BEIJING — A space partnership between the US, the world's biggest maker of satellites, and China, which provides the lowest-priced launches, would seem to be a match made in heaven.
If China continues to become a more responsible player on the world stage by reducing arms sales to belligerent regimes and by relaxing domestic political controls, say Western officials and experts, its space ties with the US are likely to be broadened.
"For now, there are only minimal government-to-government links in the area of space," says a Western official in Beijing who asked not to be identified. "But there has been tremendous growth in commercial space ties between the two countries."
"Presidents Clinton and Jiang Zemin agreed to deepen space cooperation during their summit in Washington" last October, says a diplomat in Beijing. "And the US is likely to move slowly toward that goal despite remaining conflicts in the area of space and missiles."
Investigating technology leaks
Last week, Clinton administration officials leaked details of a secret federal investigation into charges that two American satellite makers may have given China restricted rocket technology.
In helping Chinese scientists review the 1996 explosion of a Long March rocket carrying a US-made satellite, Hughes Electronics Corp. and Loral Space & Communications may have passed technical know-how that could help Beijing improve its defense-missile program, said a report in The New York Times on April 4.
"Based on the limited information available, it's hard to tell how serious the breach of American space technology restrictions might have been," says the Western official.
"The vehicles China uses to launch satellites are another version of the missiles it uses to deliver nuclear weapons," says Jonathan Pollack, an expert on the Chinese military at the California-based RAND think tank.
Advances in the space program could similarly be applied to the military program, says the diplomat.
But the Western official says that because President Clinton this year approved technology transfers similar to those under investigation, "they could not seriously affect American security interests."
Although Washington did not recognize Beijing for three decades following the 1949 communist revolution here, "since forming diplomatic ties in 1979, the US and China have been moving away from an adversarial relationship," says the Western official.
"We are now working toward a strategic partnership with China, and technology controls could be eased as Beijing is integrated into the global community," he adds.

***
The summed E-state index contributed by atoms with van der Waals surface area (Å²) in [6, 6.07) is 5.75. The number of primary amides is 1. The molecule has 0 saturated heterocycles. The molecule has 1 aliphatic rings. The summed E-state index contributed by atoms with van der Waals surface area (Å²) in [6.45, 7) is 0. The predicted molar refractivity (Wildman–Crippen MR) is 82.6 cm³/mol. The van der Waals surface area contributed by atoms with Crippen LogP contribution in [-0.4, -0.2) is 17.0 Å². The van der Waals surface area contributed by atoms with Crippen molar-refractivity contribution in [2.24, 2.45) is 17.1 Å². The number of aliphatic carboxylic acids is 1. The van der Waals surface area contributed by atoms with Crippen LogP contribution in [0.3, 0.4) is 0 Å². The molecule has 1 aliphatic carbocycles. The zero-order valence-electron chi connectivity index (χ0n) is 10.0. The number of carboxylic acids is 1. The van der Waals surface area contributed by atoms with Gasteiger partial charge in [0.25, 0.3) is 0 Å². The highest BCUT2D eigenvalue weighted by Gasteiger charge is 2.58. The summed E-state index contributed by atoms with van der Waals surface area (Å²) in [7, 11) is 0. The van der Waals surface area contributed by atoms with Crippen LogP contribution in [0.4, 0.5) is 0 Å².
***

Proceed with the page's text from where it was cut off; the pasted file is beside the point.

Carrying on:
Washington tightly restricts Beijing's launching of American satellites under legislation dating from the Chinese Army's 1989 attack on pro-democracy protesters in Beijing.
US Undersecretary of State John Holum recently held talks here with government and military leaders on raising launch quotas in return for China's agreement to halt missile sales to Pakistan and Iran.
Easing those restrictions could prove extremely lucrative for Beijing.
China has launched a handful of American satellites since 1990, but last year signed a contract with Motorola's satellite division in Chandler, Ariz., to place 22 telecommunications devices into low earth orbit.
By mid-1998, Motorola aims to complete a man-made constellation of 66 satellites that will orbit the earth to form an extraterrestrial telecommunications web. Motorola's Iridium project "will allow anyone on Earth equipped with a hand-held Iridium telephone to call anyone else at any time," says Motorola spokeswoman Yang Hongqing.
Motorola, the largest foreign investor in China, decided to split launches of the 66 satellites equally among the US Delta program, Russian Proton operators, and China's Long March services "based on launch availability and investors' interests," says Motorola official James Miller.
The ministry-level China Aerospace Corp "agreed to invest in Iridium by providing the launch services for the project," he adds.
"The $5 billion Iridium project is just the first communications network slated to encircle the earth over the next decade," says a space researcher in Beijing.
"There is a lot of money to be made with the commercial revolution in space, and China wants to be poised to profit from any international partnerships," he adds.